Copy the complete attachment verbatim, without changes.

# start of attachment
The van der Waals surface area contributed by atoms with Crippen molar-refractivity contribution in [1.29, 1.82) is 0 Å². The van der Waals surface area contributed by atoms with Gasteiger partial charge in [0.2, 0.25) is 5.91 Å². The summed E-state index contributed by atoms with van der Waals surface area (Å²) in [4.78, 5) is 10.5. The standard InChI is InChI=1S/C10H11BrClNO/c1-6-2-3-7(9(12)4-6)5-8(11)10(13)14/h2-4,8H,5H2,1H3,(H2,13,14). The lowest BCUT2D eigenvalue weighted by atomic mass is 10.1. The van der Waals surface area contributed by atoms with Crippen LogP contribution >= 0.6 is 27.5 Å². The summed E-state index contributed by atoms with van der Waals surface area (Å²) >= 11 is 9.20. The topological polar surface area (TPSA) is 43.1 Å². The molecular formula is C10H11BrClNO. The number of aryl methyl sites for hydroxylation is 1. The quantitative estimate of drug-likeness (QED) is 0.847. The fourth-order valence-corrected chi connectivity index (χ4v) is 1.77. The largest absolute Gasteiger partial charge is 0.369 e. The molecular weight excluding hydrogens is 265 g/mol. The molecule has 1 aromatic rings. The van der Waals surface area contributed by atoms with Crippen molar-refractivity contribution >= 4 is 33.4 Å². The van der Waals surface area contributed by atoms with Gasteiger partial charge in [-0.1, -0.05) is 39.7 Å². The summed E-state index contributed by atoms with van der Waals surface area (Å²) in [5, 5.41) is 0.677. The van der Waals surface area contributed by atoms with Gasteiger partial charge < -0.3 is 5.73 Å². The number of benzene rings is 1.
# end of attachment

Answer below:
The van der Waals surface area contributed by atoms with Crippen molar-refractivity contribution in [1.29, 1.82) is 0 Å². The van der Waals surface area contributed by atoms with Gasteiger partial charge in [0.2, 0.25) is 5.91 Å². The summed E-state index contributed by atoms with van der Waals surface area (Å²) in [4.78, 5) is 10.5. The standard InChI is InChI=1S/C10H11BrClNO/c1-6-2-3-7(9(12)4-6)5-8(11)10(13)14/h2-4,8H,5H2,1H3,(H2,13,14). The lowest BCUT2D eigenvalue weighted by atomic mass is 10.1. The van der Waals surface area contributed by atoms with Crippen LogP contribution >= 0.6 is 27.5 Å². The summed E-state index contributed by atoms with van der Waals surface area (Å²) >= 11 is 9.20. The topological polar surface area (TPSA) is 43.1 Å². The molecular formula is C10H11BrClNO. The number of aryl methyl sites for hydroxylation is 1. The quantitative estimate of drug-likeness (QED) is 0.847. The fourth-order valence-corrected chi connectivity index (χ4v) is 1.77. The largest absolute Gasteiger partial charge is 0.369 e. The molecular weight excluding hydrogens is 265 g/mol. The molecule has 1 aromatic rings. The van der Waals surface area contributed by atoms with Crippen molar-refractivity contribution >= 4 is 33.4 Å². The van der Waals surface area contributed by atoms with Gasteiger partial charge in [-0.1, -0.05) is 39.7 Å². The summed E-state index contributed by atoms with van der Waals surface area (Å²) in [5, 5.41) is 0.677. The van der Waals surface area contributed by atoms with Gasteiger partial charge < -0.3 is 5.73 Å². The number of benzene rings is 1.